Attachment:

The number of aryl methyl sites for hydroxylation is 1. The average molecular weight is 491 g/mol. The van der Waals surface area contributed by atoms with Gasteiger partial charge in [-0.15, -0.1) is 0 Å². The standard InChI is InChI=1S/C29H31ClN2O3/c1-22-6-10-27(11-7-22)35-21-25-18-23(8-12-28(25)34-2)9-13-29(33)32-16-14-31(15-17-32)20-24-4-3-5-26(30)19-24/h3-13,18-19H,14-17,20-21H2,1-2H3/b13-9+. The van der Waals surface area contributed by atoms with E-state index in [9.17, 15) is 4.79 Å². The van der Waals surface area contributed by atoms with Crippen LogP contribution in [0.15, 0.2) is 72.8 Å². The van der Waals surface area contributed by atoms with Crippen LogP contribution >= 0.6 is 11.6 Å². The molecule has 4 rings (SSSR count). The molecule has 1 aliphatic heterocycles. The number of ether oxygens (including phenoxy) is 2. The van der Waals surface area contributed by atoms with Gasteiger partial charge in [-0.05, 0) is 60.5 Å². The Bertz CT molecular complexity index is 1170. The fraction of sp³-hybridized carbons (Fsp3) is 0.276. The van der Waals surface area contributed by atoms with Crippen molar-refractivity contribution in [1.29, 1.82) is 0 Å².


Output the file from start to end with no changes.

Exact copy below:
The number of aryl methyl sites for hydroxylation is 1. The average molecular weight is 491 g/mol. The van der Waals surface area contributed by atoms with Gasteiger partial charge in [-0.15, -0.1) is 0 Å². The standard InChI is InChI=1S/C29H31ClN2O3/c1-22-6-10-27(11-7-22)35-21-25-18-23(8-12-28(25)34-2)9-13-29(33)32-16-14-31(15-17-32)20-24-4-3-5-26(30)19-24/h3-13,18-19H,14-17,20-21H2,1-2H3/b13-9+. The van der Waals surface area contributed by atoms with E-state index in [9.17, 15) is 4.79 Å². The van der Waals surface area contributed by atoms with Crippen LogP contribution in [0.15, 0.2) is 72.8 Å². The van der Waals surface area contributed by atoms with Crippen LogP contribution >= 0.6 is 11.6 Å². The molecule has 4 rings (SSSR count). The molecule has 1 aliphatic heterocycles. The number of ether oxygens (including phenoxy) is 2. The van der Waals surface area contributed by atoms with Gasteiger partial charge in [-0.05, 0) is 60.5 Å². The Bertz CT molecular complexity index is 1170. The fraction of sp³-hybridized carbons (Fsp3) is 0.276. The van der Waals surface area contributed by atoms with Crippen molar-refractivity contribution in [1.29, 1.82) is 0 Å².